(CNN) — The Manhattan District Attorney’s Office is investigating the alleged assault of a Wall Street Journal reporter covering the George Floyd protests by members of the New York Police Department, a spokesman for the office told CNN.
“Our office has prosecuted dozens of uniformed officers for official misconduct and violence since 2010, and this longstanding tradition of independence and accountability will continue in the days and weeks ahead,” District Attorney Cyrus Vance said in a general statement released to the press.
“We are actively monitoring social media and other sources to identify investigative leads into claims of excessive force and we strongly encourage New Yorkers to share them with us.”
Protests over Floyd’s death as well as other black Americans in police custody intensified over the weekend. Cities like New York implemented curfews and tried to disperse crowds after some protests turned violent.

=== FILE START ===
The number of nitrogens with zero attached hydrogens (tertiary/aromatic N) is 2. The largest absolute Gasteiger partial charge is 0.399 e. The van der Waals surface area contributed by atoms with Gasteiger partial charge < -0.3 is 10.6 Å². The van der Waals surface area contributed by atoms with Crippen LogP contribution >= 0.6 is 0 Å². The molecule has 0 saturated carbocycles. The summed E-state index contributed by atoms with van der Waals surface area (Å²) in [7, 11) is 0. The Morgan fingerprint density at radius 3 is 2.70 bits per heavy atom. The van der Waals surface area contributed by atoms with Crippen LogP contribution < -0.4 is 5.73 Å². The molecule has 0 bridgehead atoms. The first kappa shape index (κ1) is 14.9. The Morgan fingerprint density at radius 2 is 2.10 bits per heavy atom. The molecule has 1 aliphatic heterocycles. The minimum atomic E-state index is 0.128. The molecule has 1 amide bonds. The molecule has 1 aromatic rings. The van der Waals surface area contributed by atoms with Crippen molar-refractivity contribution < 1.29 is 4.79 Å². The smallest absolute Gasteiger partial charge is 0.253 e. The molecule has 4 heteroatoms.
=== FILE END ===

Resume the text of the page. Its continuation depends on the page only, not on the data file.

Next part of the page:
WSJ reporter Tyler Blint-Welsh tweeted Sunday evening that NYPD officers “hit me in the face multiple times with riot shields and pushed me to the ground. I was backing away as request, with my hands up. My NYPD-issued press badge was clearly visible. I’m just sitting here crying. This sucks.”
He lost his glasses and had pain in his ankle, he said.
Blint-Welsh later tweeted that he was “home safe now just icing my ankle and trying to decompress.”
CNN has reached out to the NYPD, Blint-Welsh, The Wall Street Journal and the New York Attorney General’s office for comment regarding the alleged assault.
New York Attorney General Letitia James replied to Blint-Welsh’s tweet asking him to report the alleged event to her office.
A CNN crew also made news for interactions with police while reporting on the protests against police brutality.
Live on air Friday, CNN’s Omar Jimenez, producer Bill Kirkos and photojournalist Leonel Mendez were arrested in Minneapolis. Although they were seen on camera offering to relocate, police told the crew they were being detained because they were told to move and didn’t, one member of the CNN crew relayed to the network.
They were released an hour later.
Kara Scannell and Madeline Holcombe, CNN
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